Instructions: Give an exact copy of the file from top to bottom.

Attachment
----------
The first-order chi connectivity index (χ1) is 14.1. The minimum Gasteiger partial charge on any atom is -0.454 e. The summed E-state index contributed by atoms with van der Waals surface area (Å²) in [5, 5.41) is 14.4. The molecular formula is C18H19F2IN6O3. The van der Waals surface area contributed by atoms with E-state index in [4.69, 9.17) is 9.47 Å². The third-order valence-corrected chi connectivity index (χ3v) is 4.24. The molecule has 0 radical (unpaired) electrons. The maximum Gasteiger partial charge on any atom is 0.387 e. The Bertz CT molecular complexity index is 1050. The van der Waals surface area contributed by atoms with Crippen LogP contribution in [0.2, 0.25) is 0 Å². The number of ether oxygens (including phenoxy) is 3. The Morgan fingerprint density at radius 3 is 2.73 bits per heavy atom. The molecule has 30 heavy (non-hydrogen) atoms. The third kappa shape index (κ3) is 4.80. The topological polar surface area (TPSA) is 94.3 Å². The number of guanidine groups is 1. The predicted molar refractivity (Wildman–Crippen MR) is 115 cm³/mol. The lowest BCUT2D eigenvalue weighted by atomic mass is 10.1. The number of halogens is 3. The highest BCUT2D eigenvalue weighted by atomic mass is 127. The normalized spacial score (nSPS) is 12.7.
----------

The first-order chi connectivity index (χ1) is 14.1. The minimum Gasteiger partial charge on any atom is -0.454 e. The summed E-state index contributed by atoms with van der Waals surface area (Å²) in [5, 5.41) is 14.4. The molecular formula is C18H19F2IN6O3. The van der Waals surface area contributed by atoms with E-state index in [4.69, 9.17) is 9.47 Å². The third-order valence-corrected chi connectivity index (χ3v) is 4.24. The molecule has 0 radical (unpaired) electrons. The maximum Gasteiger partial charge on any atom is 0.387 e. The Bertz CT molecular complexity index is 1050. The van der Waals surface area contributed by atoms with Crippen LogP contribution in [0.2, 0.25) is 0 Å². The number of ether oxygens (including phenoxy) is 3. The Morgan fingerprint density at radius 3 is 2.73 bits per heavy atom. The molecule has 30 heavy (non-hydrogen) atoms. The third kappa shape index (κ3) is 4.80. The topological polar surface area (TPSA) is 94.3 Å². The number of guanidine groups is 1. The predicted molar refractivity (Wildman–Crippen MR) is 115 cm³/mol. The lowest BCUT2D eigenvalue weighted by atomic mass is 10.1. The number of halogens is 3. The highest BCUT2D eigenvalue weighted by atomic mass is 127. The normalized spacial score (nSPS) is 12.7.